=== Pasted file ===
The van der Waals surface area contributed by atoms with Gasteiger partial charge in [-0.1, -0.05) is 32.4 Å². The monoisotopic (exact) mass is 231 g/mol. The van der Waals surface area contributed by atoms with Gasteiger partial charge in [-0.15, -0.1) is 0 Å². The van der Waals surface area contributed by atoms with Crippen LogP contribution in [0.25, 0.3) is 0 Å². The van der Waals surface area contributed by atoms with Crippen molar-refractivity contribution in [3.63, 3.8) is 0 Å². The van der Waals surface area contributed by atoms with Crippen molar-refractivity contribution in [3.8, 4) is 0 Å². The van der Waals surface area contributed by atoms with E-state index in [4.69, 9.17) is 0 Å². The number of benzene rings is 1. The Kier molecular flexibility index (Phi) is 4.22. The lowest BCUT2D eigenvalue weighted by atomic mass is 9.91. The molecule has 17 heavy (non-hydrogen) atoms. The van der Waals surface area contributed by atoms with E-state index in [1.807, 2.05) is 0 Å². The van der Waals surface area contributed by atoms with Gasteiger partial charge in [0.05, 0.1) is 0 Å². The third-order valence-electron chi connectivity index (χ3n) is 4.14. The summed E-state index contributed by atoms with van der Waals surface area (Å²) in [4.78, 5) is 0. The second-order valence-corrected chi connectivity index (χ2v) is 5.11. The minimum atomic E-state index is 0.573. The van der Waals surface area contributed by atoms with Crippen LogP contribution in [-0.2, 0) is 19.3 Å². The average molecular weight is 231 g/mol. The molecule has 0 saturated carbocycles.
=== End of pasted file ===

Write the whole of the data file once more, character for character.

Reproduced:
The van der Waals surface area contributed by atoms with Gasteiger partial charge in [-0.1, -0.05) is 32.4 Å². The monoisotopic (exact) mass is 231 g/mol. The van der Waals surface area contributed by atoms with Gasteiger partial charge in [-0.15, -0.1) is 0 Å². The van der Waals surface area contributed by atoms with Crippen LogP contribution in [0.25, 0.3) is 0 Å². The van der Waals surface area contributed by atoms with Crippen molar-refractivity contribution in [3.63, 3.8) is 0 Å². The van der Waals surface area contributed by atoms with Crippen molar-refractivity contribution in [3.8, 4) is 0 Å². The van der Waals surface area contributed by atoms with E-state index in [4.69, 9.17) is 0 Å². The number of benzene rings is 1. The Kier molecular flexibility index (Phi) is 4.22. The lowest BCUT2D eigenvalue weighted by atomic mass is 9.91. The molecule has 17 heavy (non-hydrogen) atoms. The van der Waals surface area contributed by atoms with E-state index in [1.807, 2.05) is 0 Å². The van der Waals surface area contributed by atoms with Gasteiger partial charge in [0.05, 0.1) is 0 Å². The third-order valence-electron chi connectivity index (χ3n) is 4.14. The summed E-state index contributed by atoms with van der Waals surface area (Å²) in [4.78, 5) is 0. The second-order valence-corrected chi connectivity index (χ2v) is 5.11. The minimum atomic E-state index is 0.573. The van der Waals surface area contributed by atoms with Crippen LogP contribution in [-0.2, 0) is 19.3 Å². The average molecular weight is 231 g/mol. The molecule has 0 saturated carbocycles.